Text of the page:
BACKGROUND OF THE INVENTION

[0001]
1. Field of the Invention

[0002]
The invention relates to digital terrestrial television broadcasting, and more particularly to a frequency synchronization technique for Orthogonal Frequency Division Multiplexing (OFDM) systems.

[0003]
2. Description of the Related Art

[0004]
Digital Video Broadcasting—Terrestrial (DVBT) is the European standard for digital video services and the physical layer is based on Orthogonal Frequency Division Multiplexing (OFDM). With the deployment of DVBT systems, communication channel impairment, arising from adjacent television channels, multipath, and cochannel interference, for example, may appear. OFDM is well known as a highly spectral efficient transmission scheme capable of dealing with severe channel impairment encountered in a wireless environment. The basic idea of OFDM is to divide the available spectrum into several subchannels (subcarriers). By making all subchannels narrowband, they experience almost flat fading, which makes equalization very simple. To obtain a high spectral efficiency the frequency response of the subchannels are overlapping and orthogonal. This orthogonality can be completely maintained, even though the signal passes through a timedispersive channel, by introducing a cyclic prefix. A cyclic prefix is a copy of the last part of the OFDM symbol which is preappended to the transmitted symbol. This makes the transmitted signal periodic, which plays a decisive role in avoiding intersymbol and intercarrier interference.

[0005]
OFDM can largely eliminate the effects of intersymbol interference for highspeed transmission in highly dispersive channels with a relatively low implementation cost by separating a single high speed bit stream into a multiplicity of much lower speed bit streams each modulating a different subcarrier. However, OFDM is known to be vulnerable to synchronization errors, in particular, to frequency errors, due to the narrow spacing between subcarriers. Frequency offsets are created by differences in oscillators in transmitter and receiver, Doppler shifts, or phase noise introduced by nonlinear channels. There are two destructive effects caused by a carrier frequency offset in OFDM systems. One is the reduction of signal amplitude and the other is the introduction of intercarrier interference from the other carriers. The latter is caused by the loss of orthogonality between the subchannels. It is found that a multicarrier system is much more sensitive than a singlecarrier system. Thus, estimation and removal of the frequency offset from the received signal is most critical in OFDM receivers. In view of the above, what is needed is a robust frequency synchronization scheme suitable for OFDM systems.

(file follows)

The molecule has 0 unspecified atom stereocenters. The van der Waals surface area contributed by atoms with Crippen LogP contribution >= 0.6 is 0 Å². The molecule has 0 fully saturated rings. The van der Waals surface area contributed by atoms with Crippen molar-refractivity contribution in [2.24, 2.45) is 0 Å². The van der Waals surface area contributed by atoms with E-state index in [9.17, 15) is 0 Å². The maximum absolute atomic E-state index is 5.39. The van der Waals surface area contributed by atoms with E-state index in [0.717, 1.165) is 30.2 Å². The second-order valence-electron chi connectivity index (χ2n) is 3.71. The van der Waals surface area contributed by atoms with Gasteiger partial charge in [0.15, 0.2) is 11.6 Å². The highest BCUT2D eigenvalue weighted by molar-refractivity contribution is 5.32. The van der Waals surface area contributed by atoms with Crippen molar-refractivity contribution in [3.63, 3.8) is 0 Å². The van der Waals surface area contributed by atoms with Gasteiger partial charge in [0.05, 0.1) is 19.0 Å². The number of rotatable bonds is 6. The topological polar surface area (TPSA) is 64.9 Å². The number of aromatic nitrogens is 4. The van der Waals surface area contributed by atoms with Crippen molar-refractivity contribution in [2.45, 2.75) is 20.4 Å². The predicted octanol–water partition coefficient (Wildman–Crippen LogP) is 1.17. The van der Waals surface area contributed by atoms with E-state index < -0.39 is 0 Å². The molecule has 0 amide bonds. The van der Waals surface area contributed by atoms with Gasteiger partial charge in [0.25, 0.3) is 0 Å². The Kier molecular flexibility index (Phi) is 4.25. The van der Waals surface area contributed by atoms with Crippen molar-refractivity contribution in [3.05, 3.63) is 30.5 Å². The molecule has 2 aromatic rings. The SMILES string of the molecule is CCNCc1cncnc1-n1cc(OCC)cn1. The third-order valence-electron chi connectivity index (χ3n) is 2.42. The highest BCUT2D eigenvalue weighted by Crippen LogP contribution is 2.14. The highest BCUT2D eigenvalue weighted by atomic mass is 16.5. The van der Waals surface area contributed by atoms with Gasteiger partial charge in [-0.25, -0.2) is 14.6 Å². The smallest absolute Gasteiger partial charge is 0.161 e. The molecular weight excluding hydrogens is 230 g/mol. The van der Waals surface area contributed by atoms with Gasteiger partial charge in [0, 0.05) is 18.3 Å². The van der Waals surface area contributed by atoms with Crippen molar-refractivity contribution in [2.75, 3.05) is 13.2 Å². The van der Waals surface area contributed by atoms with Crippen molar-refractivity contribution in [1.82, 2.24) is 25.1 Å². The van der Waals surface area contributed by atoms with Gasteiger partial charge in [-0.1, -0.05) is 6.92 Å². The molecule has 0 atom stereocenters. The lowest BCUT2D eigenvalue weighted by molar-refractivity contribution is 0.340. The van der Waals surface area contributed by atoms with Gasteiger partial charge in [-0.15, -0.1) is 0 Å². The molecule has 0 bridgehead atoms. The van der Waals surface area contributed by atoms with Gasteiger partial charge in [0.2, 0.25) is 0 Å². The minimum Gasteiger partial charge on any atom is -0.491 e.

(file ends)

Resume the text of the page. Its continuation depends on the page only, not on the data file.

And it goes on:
SUMMARY OF THE INVENTION

[0006]
It is an object of the present invention to provide a frequency synchronization apparatus and method for automatic frequency control in OFDM systems.

[0007]